Senator Larry Craig at a news conference, August 27, 2007
The American Civil Liberties Union may become Idaho Republican Senator Larry Craig’s best friend and worst nightmare, if the ACLU brief filed Tuesday with the Minnesota Court of Appeals, in support of the attempt to appeal Craig’s August 8 conviction of Disorderly Conduct, is successful.
The appeal, if accepted by the court, shoots down Craig’s attempts to deny he was in an airport bathroom stall playing footsies with an undercover cop to signal he was looking for sex. This would also further undercut Craig’s denials that he is not homosexual. Charges that have been rampant since it was announced in August that he had been caught in an undercover bathroom sting and subsequently plead guilty to Disorderly Conduct without any advice from counsel.
According to the Associated Press, Craig was arrested on June 11 and originally charged with interference with privacy, which dovetails with the brief the ACLU filed with the court. The ACLU is citing a Minnesota Supreme Court ruling made 38 years ago that found “people who have sex in closed stalls in public restrooms “have a reasonable expectation of privacy.””
The ACLU argued that the original charge of “interference of privacy” proves Craig’s intent was indeed sex when he was arrested June 11. He had a “right to privacy” which included sex and should never have been charged, referring to the 38-year-old decision by the Minnesota Supreme Court.
“The government cannot prove beyond a reasonable doubt that Senator Craig was inviting the undercover officer to engage in anything other than sexual intimacy that would not have called attention to itself in a closed stall in the public restroom,” the ACLU wrote in its brief.
Craig plead guilty to Misdemeanor Disorderly Conduct on August 8 in Hennepin County Municipal Court, in Bloomington, Minnesota. According to CNN, Craig plead guilty to Disorderly Conduct, paid a $500 fine, and received a sentence of 10 days in jail that was stayed.
Minnesota law defines disorderly conduct as brawling, disturbing a meeting or engaging in “offensive, obscene, abusive, boisterous or noisy conduct.”
According to Roll Call, the arresting officer alleged that Craig lingered outside a rest room stall where the officer was sitting, then entered the stall next door and blocked the door with his luggage.
According to the arrest report cited by Roll Call, Craig tapped his right foot, which the officer said he recognized “as a signal used by persons wishing to engage in lewd conduct.”
The report alleges Craig then touched the officer’s foot with his foot and the senator “proceeded to swipe his hand under the stall divider several times,” according to Roll Call.
At that point, the officer said he put his police identification down by the floor so Craig could see it and informed the senator that he was under arrest, before any sexual contact took place.
When the news broke in August of Craig’s arrest back in June, Craig denied any inappropriate behavior:
“At the time of this incident, I complained to the police that they were misconstruing my actions. I was not involved in any inappropriate conduct,” he said. “I should have had the advice of counsel in resolving this matter. In hindsight, I should not have pled guilty. I was trying to handle this matter myself quickly and expeditiously.”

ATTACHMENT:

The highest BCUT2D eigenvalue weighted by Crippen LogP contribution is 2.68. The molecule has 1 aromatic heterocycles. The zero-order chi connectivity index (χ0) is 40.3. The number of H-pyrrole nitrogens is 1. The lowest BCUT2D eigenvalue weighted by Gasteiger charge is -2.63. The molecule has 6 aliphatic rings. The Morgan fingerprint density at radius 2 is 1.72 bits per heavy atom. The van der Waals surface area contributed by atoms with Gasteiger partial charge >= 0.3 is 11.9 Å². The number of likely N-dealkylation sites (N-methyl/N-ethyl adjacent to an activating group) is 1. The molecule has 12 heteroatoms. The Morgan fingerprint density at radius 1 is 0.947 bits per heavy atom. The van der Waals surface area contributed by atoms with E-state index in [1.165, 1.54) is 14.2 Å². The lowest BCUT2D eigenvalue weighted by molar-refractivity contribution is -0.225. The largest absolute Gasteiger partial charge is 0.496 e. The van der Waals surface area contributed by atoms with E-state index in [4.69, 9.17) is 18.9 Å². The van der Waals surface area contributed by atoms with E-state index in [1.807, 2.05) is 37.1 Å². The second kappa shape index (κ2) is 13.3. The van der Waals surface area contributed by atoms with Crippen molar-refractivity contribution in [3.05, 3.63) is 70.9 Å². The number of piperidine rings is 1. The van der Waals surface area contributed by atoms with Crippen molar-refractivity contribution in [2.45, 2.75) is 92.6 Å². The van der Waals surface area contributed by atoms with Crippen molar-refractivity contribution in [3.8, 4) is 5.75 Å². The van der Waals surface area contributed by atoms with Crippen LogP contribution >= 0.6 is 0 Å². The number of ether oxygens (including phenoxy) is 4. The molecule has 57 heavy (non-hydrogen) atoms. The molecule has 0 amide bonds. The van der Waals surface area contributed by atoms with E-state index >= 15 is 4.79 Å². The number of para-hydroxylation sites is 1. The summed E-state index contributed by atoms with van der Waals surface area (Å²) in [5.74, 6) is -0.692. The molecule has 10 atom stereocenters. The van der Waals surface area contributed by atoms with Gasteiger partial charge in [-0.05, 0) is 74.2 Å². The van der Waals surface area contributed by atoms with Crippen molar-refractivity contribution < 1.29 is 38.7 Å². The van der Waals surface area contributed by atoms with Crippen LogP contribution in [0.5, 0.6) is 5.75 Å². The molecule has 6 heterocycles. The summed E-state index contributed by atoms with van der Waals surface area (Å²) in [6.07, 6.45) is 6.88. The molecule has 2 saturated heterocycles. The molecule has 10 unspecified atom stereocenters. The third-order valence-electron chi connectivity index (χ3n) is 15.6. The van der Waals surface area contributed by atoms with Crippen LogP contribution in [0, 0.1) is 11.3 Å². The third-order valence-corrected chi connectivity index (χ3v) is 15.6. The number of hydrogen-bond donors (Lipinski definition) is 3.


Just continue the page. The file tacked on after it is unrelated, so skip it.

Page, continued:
Craig argued that he plead guilty because he wanted to handle the matter himself, “quickly and expeditiously.” The fact of the matter was that Craig was arrested on June 11 and didn’t go to court until two months later on August 8, where he plead guilty. Therefore Craig had two whole months to consider obtaining the advise of an attorney and/or changing his plea.
NN) — Sen. Larry Craig on Thursday said he was not resigning from the Senate despite a Minnesota judge denying his request to withdraw his guilty plea stemming from his arrest in a sex sting at an airport men’s room.
“I am extremely disappointed with the ruling issued today,” Craig said in a statement. “I am innocent of the charges against me. I continue to work with my legal team to explore my additional legal options.”
“I will continue to serve Idaho in the United States Senate, and there are several reasons for that,” the Republican said. Source – CNN
In an effort to appeal his guilty plea Craig’s own attorneys filed an appeal, Jan. 8:
From Fox News:
An appeals brief filed Tuesday contends that Minnesota’s disorderly conduct law “requires that the conduct at issue have a tendency to alarm or anger ‘others”‘ — underscoring the plural nature of the term.
Craig’s brief goes on to cite other convictions that were overturned because the multiple-victim test wasn’t met. His lawyers apply the same logic to his case.
This was after Minnesota Judge Charles Porter ruled Craig’s original guilty plea would stand:
Hennepin County District Judge Charles Porter found that Craig had entered the guilty plea to a misdemeanor disorderly conduct charge “accurately, voluntarily and intelligently,” and that it was too late to withdraw his admission.
In a sharply worded 27-page order, the judge found that Craig had freely given his plea after extensive discussions with prosecutors and after waiving his right to an attorney.
“The defendant, a career politician with a college education, is of at least above-average intelligence,” Porter wrote. “He knew what he was saying, reading, and signing.
If the ACLU appeal is successful in getting Craig’s guilty plea reversed, it will be a mixed bag of blessings for Craig. Since it relates to the older Minnesota Supreme Court ruling that said people had a right to privacy in public bathrooms “including sex,” it may mean Craig’s month’s long crusade to have his guilty plea overturned will finally be over. But with the addendum, he’ll still be stuck in a moral quagmire, that Craig was there for “gay” sex, the charge he continues to deny.